Henri François Xavier de Belsunce de Castelmoron (born 1671 at the Château de la Force, in Périgord; died 1755 in Marseilles) was a French Jesuit who became Bishop of Marseille.
His father was Armand de Belsunce, Marquis de Castelmoron, and his mother Anne de Caumont de Lausun. He studied classics in Paris at the College de Clermont or Lycee Louis-le-Grand and then entered the Society of Jesus. In 1699 he left the Society to become Vicar-General of Agen.
The Vie de Suzanne de Foix, a biography of his aunt, was written by him and published while at Agen, 1709. That same year he was made Bishop of Marseilles.
The charity he displayed during the plague of 1720 and 1721 made his name a household word and won for him the title of “Good Bishop”. When the plague broke out a large fleet was taking the Princess of Orléans to Italy where she was to marry the Duke of Modena. The suite of the princess took to flight, and with them all the notables of the city, but Bishop Belsunce remained with a few friends, and together they battled against the plague, till they conquered it. In his address to the Assembly of the Clergy in 1725, Belsunce stated that more than 250 priests and religious perished at that time. But he was the soul of the rescuers and the praises bestowed on him by Alexander Pope and Charles Hubert Millevoye (Essay on Man and Belsunce ou la peste de Marseille) were deserved.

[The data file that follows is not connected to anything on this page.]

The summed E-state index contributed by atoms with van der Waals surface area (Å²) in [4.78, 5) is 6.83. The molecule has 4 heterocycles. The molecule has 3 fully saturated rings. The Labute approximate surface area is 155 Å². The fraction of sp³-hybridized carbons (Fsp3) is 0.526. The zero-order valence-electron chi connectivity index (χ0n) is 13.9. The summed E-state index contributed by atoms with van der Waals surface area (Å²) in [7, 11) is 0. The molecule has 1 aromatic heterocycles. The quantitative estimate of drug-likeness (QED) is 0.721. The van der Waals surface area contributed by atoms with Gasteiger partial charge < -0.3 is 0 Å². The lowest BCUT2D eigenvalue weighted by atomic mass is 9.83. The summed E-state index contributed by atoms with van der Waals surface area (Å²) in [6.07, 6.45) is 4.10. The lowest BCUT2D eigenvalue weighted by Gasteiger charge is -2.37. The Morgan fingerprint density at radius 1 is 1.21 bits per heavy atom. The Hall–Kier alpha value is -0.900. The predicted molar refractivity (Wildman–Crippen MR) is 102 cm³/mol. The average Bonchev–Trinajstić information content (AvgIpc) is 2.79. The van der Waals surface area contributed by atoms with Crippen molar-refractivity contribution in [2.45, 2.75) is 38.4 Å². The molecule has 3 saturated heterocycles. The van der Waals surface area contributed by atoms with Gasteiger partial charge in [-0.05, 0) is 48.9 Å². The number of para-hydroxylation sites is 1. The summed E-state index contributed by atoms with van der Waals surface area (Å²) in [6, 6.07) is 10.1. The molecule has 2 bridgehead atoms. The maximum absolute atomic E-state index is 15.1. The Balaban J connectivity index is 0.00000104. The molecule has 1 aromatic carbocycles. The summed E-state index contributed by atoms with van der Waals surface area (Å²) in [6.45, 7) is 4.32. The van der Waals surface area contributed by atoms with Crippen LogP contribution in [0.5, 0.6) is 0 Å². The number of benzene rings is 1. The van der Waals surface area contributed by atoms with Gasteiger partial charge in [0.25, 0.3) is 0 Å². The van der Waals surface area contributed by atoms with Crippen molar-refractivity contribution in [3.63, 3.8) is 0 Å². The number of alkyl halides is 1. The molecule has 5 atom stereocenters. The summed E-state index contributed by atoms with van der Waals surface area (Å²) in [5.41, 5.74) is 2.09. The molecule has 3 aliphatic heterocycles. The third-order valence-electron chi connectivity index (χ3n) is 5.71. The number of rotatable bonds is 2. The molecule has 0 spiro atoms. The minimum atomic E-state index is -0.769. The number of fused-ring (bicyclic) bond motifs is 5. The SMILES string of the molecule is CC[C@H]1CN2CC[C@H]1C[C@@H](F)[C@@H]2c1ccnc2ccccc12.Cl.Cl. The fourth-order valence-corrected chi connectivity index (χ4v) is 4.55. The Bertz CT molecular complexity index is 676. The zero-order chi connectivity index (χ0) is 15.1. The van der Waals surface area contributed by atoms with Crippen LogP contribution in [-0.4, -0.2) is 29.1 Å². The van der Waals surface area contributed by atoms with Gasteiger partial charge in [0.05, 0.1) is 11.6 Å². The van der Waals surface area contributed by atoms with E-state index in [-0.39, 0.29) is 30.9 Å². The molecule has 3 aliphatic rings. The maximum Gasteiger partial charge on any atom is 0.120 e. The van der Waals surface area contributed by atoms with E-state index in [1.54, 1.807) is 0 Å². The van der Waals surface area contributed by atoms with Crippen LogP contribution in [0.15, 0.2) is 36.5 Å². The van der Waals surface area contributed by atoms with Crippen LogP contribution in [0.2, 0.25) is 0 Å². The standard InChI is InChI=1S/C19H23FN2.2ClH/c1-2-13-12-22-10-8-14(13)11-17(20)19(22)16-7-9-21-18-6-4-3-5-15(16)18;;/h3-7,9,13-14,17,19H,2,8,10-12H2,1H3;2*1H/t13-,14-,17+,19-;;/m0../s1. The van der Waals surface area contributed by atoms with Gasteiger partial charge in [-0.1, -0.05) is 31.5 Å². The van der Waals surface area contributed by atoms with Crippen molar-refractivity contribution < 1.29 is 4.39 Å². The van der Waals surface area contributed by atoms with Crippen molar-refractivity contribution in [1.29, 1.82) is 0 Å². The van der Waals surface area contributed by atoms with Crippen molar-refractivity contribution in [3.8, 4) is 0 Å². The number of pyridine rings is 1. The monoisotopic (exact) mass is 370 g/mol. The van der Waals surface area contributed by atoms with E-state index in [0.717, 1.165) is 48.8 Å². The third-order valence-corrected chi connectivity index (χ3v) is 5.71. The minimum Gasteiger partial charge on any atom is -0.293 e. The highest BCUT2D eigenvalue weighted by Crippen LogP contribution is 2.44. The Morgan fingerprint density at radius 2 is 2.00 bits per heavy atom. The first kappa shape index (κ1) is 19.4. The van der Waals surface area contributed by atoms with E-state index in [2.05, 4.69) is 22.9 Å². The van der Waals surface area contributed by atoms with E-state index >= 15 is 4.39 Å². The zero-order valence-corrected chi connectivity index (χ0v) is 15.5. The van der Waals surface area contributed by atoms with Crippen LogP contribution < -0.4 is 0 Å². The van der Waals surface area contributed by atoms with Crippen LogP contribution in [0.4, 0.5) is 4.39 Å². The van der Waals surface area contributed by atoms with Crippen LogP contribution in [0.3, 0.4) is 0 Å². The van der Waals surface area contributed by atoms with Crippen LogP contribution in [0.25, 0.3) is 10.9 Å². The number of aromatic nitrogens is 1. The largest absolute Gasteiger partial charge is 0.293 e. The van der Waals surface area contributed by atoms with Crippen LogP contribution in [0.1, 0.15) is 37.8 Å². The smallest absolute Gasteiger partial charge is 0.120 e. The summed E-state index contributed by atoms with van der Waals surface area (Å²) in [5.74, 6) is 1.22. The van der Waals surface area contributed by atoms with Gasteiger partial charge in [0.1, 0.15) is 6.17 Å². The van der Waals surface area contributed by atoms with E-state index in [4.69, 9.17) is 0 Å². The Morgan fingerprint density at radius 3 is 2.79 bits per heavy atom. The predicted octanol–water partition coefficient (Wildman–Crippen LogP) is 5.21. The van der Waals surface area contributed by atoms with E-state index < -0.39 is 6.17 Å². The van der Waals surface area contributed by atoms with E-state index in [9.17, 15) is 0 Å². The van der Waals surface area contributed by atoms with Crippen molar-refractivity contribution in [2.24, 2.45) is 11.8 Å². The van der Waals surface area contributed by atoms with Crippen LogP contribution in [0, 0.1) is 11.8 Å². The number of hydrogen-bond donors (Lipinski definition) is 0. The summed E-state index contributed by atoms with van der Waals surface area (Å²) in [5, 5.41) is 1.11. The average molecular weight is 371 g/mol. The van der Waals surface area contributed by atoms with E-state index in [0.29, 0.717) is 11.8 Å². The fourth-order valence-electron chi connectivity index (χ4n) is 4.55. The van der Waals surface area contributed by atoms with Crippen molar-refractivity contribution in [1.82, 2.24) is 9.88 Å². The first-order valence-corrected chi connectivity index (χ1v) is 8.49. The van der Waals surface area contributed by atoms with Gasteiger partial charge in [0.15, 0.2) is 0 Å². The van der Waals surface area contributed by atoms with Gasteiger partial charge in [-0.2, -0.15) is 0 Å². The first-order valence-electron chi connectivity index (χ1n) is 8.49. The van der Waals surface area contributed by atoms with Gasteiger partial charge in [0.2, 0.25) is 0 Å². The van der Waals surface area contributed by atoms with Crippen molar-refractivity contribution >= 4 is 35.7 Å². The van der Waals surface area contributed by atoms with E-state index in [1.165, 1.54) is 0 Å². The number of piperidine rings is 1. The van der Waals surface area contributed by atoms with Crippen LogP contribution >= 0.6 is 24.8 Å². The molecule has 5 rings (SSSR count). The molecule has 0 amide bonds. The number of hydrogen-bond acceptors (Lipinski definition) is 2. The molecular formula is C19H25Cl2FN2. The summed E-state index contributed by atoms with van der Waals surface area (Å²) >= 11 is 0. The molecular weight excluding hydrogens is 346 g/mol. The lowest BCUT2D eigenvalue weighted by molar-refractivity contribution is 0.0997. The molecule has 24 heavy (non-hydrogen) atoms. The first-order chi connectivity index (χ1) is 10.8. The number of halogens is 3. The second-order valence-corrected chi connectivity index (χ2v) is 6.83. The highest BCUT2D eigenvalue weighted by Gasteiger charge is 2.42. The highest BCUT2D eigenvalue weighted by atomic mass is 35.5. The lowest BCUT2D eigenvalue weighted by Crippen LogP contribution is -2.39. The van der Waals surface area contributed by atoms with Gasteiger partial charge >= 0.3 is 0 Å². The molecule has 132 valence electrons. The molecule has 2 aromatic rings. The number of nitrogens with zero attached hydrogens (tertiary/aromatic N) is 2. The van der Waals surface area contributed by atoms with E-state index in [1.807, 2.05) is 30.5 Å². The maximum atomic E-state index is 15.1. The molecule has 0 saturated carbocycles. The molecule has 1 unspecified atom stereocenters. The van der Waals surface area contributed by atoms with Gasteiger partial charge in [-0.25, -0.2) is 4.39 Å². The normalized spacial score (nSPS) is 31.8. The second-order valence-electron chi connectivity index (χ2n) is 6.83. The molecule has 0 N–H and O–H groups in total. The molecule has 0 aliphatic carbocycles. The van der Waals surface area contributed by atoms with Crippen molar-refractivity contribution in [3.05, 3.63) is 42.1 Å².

The King of France offered him, by way of recognition, the See of Laon to which was attached the first ecclesiastical peerage of the realm and afterwards the metropolitan See of Bordeaux. Belsunce refused both and contented himself with accepting the pallium sent him by Pope Clement XII.
During his incumbency Belsunce fought against Jansenism. He attended, 1727, the Synod of Embrun where Jean Soanen was condemned. He opposed with all his power Colbert of Pamiers. In spite of the protest of the Parliament of Provence, he instructed his priests to refuse absolution to the appellants against the Bull U***enitus. Nearly all his pastoral instructions are against Jansenism.
Besides the Vie de Suzanne de Foix (Agen, 1709), and his pastoral instructions, we have from his pen Le combat chrétien translated from Augustine of Hippo’s De Agone Christiano and L’art de bien mourir translated from Bellarmine’s De Arte Bene Moriendi, also Antiquités de l’Eglise de Marseille (Marseilles, 1747-51). All these writings were published by Jauffret under the title of Oeuvres de Belsunce (Metz, 1822).